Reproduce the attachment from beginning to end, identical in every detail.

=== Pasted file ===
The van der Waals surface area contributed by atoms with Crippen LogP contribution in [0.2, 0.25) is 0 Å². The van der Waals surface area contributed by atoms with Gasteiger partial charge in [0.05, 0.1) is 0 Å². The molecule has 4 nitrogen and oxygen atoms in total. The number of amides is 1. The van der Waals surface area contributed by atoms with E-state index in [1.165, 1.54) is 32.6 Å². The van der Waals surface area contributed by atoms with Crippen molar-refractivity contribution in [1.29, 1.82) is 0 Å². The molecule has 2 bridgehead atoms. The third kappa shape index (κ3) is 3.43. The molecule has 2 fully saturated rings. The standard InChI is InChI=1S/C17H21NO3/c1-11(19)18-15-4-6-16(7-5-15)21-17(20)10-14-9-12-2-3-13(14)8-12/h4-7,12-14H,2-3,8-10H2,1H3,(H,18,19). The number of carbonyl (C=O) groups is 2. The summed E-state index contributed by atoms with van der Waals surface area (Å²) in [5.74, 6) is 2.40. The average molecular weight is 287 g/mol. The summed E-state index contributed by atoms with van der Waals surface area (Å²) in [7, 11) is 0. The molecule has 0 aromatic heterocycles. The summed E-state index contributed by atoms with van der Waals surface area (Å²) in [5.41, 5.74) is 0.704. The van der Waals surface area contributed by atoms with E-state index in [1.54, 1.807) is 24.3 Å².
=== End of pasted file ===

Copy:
The van der Waals surface area contributed by atoms with Crippen LogP contribution in [0.2, 0.25) is 0 Å². The van der Waals surface area contributed by atoms with Gasteiger partial charge in [0.05, 0.1) is 0 Å². The molecule has 4 nitrogen and oxygen atoms in total. The number of amides is 1. The van der Waals surface area contributed by atoms with E-state index in [1.165, 1.54) is 32.6 Å². The van der Waals surface area contributed by atoms with Crippen molar-refractivity contribution in [1.29, 1.82) is 0 Å². The molecule has 2 bridgehead atoms. The third kappa shape index (κ3) is 3.43. The molecule has 2 fully saturated rings. The standard InChI is InChI=1S/C17H21NO3/c1-11(19)18-15-4-6-16(7-5-15)21-17(20)10-14-9-12-2-3-13(14)8-12/h4-7,12-14H,2-3,8-10H2,1H3,(H,18,19). The number of carbonyl (C=O) groups is 2. The summed E-state index contributed by atoms with van der Waals surface area (Å²) in [5.74, 6) is 2.40. The average molecular weight is 287 g/mol. The summed E-state index contributed by atoms with van der Waals surface area (Å²) in [7, 11) is 0. The molecule has 0 aromatic heterocycles. The summed E-state index contributed by atoms with van der Waals surface area (Å²) in [5.41, 5.74) is 0.704. The van der Waals surface area contributed by atoms with E-state index in [1.54, 1.807) is 24.3 Å².